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Brilliant sunrise light illuminates fresh snow at Oregon’s Crater Lake. This is an image I’ve been waiting years to make. Since first arriving in Oregon a few years back, Crater Lake has been one of my favorite locations, and I’ve gotten to know it quite well through my many visits – so I knew exactly what I was looking for. When I saw two new feet of snow in the forecast, I adjusted my plans to be here and shoot the day after. For Crater Lake, two feet is a laughable amount, given that it typically receives closer to 50 feet of snowfall per year – but it was enough to make it appealing in an otherwise dismal winter for snow levels here in the Pacific Northwest.
Winter here is beautiful, but it presents its challenges: one can only drive as far as Rim Village on the south rim, and all the best spots that allow one to really incorporate Wizard Island are found on the west rim. This means snowshoeing for miles is a necessity. This wouldn’t be such a huge deal, except the best light is at sunrise – meaning you’re either camping overnight in the snow, or getting up at 4am.
I chose the latter option, and for the entire second half of the two-hour trek, the sky was already burning pink and red. This motivated me to get the hike done quicker, and I arrived at the end of the red stages of sunrise, as the light started to become orange. Given that the snowpack was 10+ feet lower than it should have been this time of year, my planned compositions weren’t 100% ideal, since it was tougher to get above the trees – but I think I still made it work. I always get asked why I don’t include the rest of the lake on the left in shots from this area – well, for one, it’s rather empty; two, there’s a rock wall and some fairly unappealing trees just out of frame to the left; and three, I’d be unable to nail down the composition in-camera (I tend to avoid panos/stitches for this reason).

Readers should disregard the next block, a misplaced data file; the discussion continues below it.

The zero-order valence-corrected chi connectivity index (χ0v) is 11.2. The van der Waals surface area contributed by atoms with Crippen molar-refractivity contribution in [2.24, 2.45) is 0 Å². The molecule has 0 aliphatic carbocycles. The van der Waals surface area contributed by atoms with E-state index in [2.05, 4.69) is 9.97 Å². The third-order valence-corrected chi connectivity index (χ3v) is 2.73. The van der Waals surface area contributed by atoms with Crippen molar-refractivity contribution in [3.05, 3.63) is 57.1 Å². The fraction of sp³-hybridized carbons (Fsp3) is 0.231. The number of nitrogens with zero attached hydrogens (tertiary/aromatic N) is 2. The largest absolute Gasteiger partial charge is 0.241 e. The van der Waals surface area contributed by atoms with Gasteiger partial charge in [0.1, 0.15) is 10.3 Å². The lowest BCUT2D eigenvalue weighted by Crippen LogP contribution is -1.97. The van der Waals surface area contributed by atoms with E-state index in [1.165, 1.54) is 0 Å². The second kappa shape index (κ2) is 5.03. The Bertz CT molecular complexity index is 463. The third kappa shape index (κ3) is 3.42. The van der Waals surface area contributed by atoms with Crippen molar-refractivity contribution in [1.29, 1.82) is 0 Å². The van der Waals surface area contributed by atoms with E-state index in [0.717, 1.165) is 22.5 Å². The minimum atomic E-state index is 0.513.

I chose this particular spot/composition because of the clear views of Mount Scott and Garfield Peak, the elevation above (and proximity to) Wizard Island, the foreground snowdrifts, and the space to allow the trees to cast shadows on the snow. This is the closest spot that I knew would satisfy these requirements, and it was 6 miles round trip. I’m not one to regale my audience with exaggerated tales of the difficulty involved in getting a shot, but 6 miles snowshoeing with frequent elevation change feels more like 15 miles backpacking in the summer – and I had to do it on 2 hours of sleep. Worth the nausea and soreness the next day!
On repeat in my head with every step I trudged and mile I drove, as well as while processing: hummingbird heartbeat
A bit of tech info: this is mostly a single exposure, with some of the brightest highlights around the sun recovered from a darker bracketed exposure. The sunstar/flare is natural – I’ve found shooting Nikon’s newer lenses at f/11 to f/16 will often produce more interesting results than the “traditional” f/22 sunstar (provided you have something that partially occludes the sun, such as the rim of the lake here).
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